An examination of the physical, emotional and social burden of psoriasis, and the continued need for research to advance care for patients.
Over the last 20 years that I’ve been practicing medicine as both a clinician and as a researcher, I’ve treated countless patients with psoriasis. An estimated 7.5 million Americans are affected by psoriasis,1 of whom 80 to 90 percent suffer from plaque psoriasis, the most common form.2 What many patients, clinicians and even dermatologists fail to recognize is that psoriasis isn’t just a skin condition. It’s a chronic immune-mediated disease that has an impact on patients and their families far beyond the skin. Living with plaque psoriasis can affect patients physically, emotionally and socially, causing severe psychosocial distress that adversely impacts their quality of life. More recently, it has been identified that more severe psoriasis — when over 10 percent of the body is affected3 — can increase the incidence of depression, cardiovascular disease and even increase mortality in those who suffer.4,5
When I began practicing, we had limited options to offer psoriasis patients who had more extensive disease. Many patients didn’t respond to the therapies available or achieve the results they desired. Moreover, due to perceived side effects, some clinicians were very hesitant to use available systemic treatments. In recent years, the number of, U.S. Food and Drug Administration (FDA)-approved treatments has grown substantially. Advances in our understanding of the immune system and the role of proteins, such as tumor necrosis factor-alpha (TNF-alpha), interleukin (IL)-17, IL-12 and IL-23,6 have made the discovery and development of biologics that target the underlying cause of psoriasis possible. With a more targeted approach, many patients demonstrate meaningful improvements in their condition.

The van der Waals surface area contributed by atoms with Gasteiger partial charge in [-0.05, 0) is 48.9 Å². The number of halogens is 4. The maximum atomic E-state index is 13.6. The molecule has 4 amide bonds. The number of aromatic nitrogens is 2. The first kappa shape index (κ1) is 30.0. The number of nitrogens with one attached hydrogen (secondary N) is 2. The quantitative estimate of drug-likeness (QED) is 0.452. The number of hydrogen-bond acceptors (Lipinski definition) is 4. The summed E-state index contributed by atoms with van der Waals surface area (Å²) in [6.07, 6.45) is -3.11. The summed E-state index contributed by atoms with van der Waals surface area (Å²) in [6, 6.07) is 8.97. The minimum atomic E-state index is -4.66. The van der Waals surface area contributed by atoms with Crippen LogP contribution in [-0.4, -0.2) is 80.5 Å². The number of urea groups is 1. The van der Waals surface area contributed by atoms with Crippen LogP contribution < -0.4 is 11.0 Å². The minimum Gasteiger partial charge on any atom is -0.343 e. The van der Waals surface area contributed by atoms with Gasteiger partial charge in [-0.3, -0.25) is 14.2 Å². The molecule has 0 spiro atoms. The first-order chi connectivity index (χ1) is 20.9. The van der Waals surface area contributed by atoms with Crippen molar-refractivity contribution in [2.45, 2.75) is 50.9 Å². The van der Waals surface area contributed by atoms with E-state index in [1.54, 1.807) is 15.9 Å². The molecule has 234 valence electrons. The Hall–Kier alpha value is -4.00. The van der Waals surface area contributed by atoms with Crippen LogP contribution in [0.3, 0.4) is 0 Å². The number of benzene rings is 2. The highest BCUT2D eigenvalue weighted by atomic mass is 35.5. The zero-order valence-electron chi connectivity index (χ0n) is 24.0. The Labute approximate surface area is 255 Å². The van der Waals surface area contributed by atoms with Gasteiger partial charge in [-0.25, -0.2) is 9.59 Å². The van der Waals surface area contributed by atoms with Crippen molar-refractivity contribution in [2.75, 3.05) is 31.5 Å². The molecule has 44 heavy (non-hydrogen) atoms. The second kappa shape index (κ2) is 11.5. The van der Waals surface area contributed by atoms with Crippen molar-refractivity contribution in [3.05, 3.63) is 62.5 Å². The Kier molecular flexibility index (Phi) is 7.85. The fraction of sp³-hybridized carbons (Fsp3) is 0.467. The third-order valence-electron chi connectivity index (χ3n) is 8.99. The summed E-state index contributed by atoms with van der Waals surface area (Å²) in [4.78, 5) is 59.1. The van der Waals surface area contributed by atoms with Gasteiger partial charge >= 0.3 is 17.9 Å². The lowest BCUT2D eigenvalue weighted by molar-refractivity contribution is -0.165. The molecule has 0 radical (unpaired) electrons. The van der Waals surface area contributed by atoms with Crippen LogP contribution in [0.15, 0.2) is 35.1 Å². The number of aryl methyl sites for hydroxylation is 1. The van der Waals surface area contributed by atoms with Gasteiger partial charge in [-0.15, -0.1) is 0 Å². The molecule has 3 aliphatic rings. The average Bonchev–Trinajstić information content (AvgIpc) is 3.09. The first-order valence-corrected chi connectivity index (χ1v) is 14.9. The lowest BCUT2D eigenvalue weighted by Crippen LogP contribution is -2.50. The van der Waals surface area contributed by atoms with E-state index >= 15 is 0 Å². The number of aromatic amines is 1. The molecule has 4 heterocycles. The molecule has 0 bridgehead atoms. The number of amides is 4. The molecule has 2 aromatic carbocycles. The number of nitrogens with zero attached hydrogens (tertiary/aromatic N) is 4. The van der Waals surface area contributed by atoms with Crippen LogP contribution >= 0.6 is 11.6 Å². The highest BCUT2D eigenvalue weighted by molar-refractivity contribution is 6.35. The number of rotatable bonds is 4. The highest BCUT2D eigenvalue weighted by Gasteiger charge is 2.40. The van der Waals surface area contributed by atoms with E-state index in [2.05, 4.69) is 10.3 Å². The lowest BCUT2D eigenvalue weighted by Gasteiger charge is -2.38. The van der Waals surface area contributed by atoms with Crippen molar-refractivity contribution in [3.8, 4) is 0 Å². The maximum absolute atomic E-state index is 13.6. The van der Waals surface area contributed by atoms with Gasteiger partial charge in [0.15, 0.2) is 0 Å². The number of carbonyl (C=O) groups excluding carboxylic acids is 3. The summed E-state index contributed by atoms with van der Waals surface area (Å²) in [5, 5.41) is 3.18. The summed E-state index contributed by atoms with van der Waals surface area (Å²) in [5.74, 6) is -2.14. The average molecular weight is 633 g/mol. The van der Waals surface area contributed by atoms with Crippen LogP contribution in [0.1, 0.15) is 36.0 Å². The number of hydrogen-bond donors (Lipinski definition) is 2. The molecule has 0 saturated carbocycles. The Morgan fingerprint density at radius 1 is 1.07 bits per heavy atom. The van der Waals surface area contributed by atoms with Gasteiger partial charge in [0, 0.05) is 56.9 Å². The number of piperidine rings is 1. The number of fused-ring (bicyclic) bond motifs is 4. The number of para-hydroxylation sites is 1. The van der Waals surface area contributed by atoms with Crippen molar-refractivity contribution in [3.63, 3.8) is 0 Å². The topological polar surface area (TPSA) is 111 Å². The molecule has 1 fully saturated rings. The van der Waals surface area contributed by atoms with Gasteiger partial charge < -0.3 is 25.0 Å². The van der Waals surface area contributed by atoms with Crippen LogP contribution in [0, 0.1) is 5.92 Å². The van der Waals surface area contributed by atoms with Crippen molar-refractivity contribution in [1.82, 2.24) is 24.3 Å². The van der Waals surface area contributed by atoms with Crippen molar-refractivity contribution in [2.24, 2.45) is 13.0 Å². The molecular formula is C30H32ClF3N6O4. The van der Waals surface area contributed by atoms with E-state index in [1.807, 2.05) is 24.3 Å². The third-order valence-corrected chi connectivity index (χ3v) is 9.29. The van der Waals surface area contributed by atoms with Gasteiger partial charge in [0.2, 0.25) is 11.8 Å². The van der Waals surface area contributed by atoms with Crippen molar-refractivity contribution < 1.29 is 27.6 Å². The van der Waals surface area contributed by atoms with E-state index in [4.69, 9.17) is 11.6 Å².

Yet, even with advances in therapy, challenges remain, in part because psoriasis is a complex condition and patients can have a variable response to different treatments. Therefore, a continued need exists for research that will lead to new options that offer high rates of lasting skin response for patients.
Acknowledging the Psychosocial Burden of Psoriasis
Dermatologists who treat patients with psoriasis often focus on treating the physical symptoms of the disease — addressing the inflamed, scaly and erythematous patches – but the impact of psoriasis goes well beyond clinical severity. For many patients, psoriasis interferes significantly with daily life, negatively impacting relationships at home, school or work.7 Nearly 90 percent of psoriasis patients indicate that the disease impacts their overall emotional well-being and report feeling helpless and embarrassed.8 Additionally, nearly 80 percent of patients report symptoms of depression and anxiety, and more than half experience significant stress.9
While patients living with psoriasis may feel self-conscious, ashamed and depressed, they often do not discuss these emotions with their dermatologist. Likewise, dermatologists may only superficially ask their patients about the impact psoriasis may be having on their quality of life. As the clinical severity of psoriasis may not accurately reflect the degree of its emotional impact, it’s critical that dermatologists assess the psychosocial aspects of the disease when meeting with their patients.ii
Partnering Closely with Patients